At a Crossroads

The feds seek public comment on a stumbling wolf-reintroduction program

When their primal howl returned to the Southwest, it was a soaring crescendo of unfettered hopes. But nearly a decade after reintroduction of the Mexican gray wolf began, the project has floundered amid trenchant rancher opposition and government diffidence.

Today, numerous rancher-prompted factors hobbling the program--from restrictions on where wolves can roam to the overzealous removal of "offending" wolves--are finally being revisited. That reform process arrives in Tucson this week when the U.S. Fish and Wildlife Service hosts a public meeting on the UA campus.

Agency officials will gather public comment in preparation for an environmental impact statement regarding changes to the wolf program. But even as their effort gets underway, it remains unclear just how much new muscle the project will receive.

To conservationists like Michael Robinson, this is the last, best chance to salvage the Mexican wolf project. Robinson is author of Predatory Bureaucracy: The Extermination of Wolves and the Transformation of the West and a wolf policy expert with the Tucson-based Center for Biological Diversity.

The center helped prod federal officials along this path, with a legal petition demanding that science be given precedence over politics. Agency officials relented in August, with a notice in the Federal Register admitting that current measures "are not conducive to achieving the reintroduction project objective of 're-establishing a viable, self-sustaining population of at least 100 Mexican (gray) wolves.'" Presently, there are only about 60 wolves on the ground.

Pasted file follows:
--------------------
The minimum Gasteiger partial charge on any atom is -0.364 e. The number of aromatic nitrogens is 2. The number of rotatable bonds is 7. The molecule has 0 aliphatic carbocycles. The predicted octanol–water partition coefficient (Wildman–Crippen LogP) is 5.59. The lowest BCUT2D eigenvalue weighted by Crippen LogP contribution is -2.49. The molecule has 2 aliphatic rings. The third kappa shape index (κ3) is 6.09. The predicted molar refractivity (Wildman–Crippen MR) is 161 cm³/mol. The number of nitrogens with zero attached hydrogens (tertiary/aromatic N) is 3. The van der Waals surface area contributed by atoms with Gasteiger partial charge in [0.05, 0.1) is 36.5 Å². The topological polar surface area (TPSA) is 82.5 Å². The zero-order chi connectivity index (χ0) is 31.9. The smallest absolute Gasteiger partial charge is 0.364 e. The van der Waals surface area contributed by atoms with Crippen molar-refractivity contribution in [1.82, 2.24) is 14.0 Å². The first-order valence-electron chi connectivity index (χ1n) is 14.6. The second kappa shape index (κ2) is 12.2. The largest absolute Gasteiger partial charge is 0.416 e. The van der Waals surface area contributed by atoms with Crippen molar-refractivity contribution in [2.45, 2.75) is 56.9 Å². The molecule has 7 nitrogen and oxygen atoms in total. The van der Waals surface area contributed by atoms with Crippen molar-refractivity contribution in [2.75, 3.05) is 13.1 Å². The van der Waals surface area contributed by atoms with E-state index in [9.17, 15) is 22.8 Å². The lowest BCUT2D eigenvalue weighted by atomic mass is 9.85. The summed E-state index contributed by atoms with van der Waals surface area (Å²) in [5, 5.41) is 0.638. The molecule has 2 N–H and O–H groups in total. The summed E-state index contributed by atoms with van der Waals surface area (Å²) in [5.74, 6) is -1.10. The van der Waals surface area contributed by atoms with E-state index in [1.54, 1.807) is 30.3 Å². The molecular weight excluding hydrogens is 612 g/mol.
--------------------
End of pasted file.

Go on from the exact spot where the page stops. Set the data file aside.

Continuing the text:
Among other things, Robinson wants strict boundaries for the wolves to be relaxed. He also argues for full endangered species protection, rather than the less-stringent "experimental nonessential" designation the wolves currently have. Under that designation, FWS reviews are not required when other agencies take actions that might affect wolves, such as by allowing logging operations in federal forests.

Robinson calls that ridiculous. "This is a unique subspecies that was entirely exterminated entirely from the wild," he says. "But now to suggest that the lone remaining population is not essential to the survival of the species is absurd on its face."

He would also like to see the brakes places on ranchers, who are still agitating for greater leeway to shoot these federally protected animals on federal land they lease for cattle grazing. Conservationists have long contended that ranchers themselves contribute to predation problems by failing to clear wolf-attracting cow carcasses from the range.

But officials caution against unrealistic expectations. "Basically, this wolf would be an easy animal to reintroduce and recover," says John Slown, a FWS biologist overseeing the program's revision. "It's so adaptable and so capable. But what makes it difficult are politics and the human dimension."

For example, "If we created another dispersion area--so wolves could move from area one to another--that would be good for the program. What remains to be seen is if that will be viable."

Marked by tawny coats with patches of black and gray, Mexican wolves once ranged from New Mexico and Texas to Arizona and Mexico. They thrived on a steady supply of elk, deer and small animals until the mid-19th century, when cattle ranching boomed; prey was soon thinned out by hunters, and overgrazing devastated the habitat.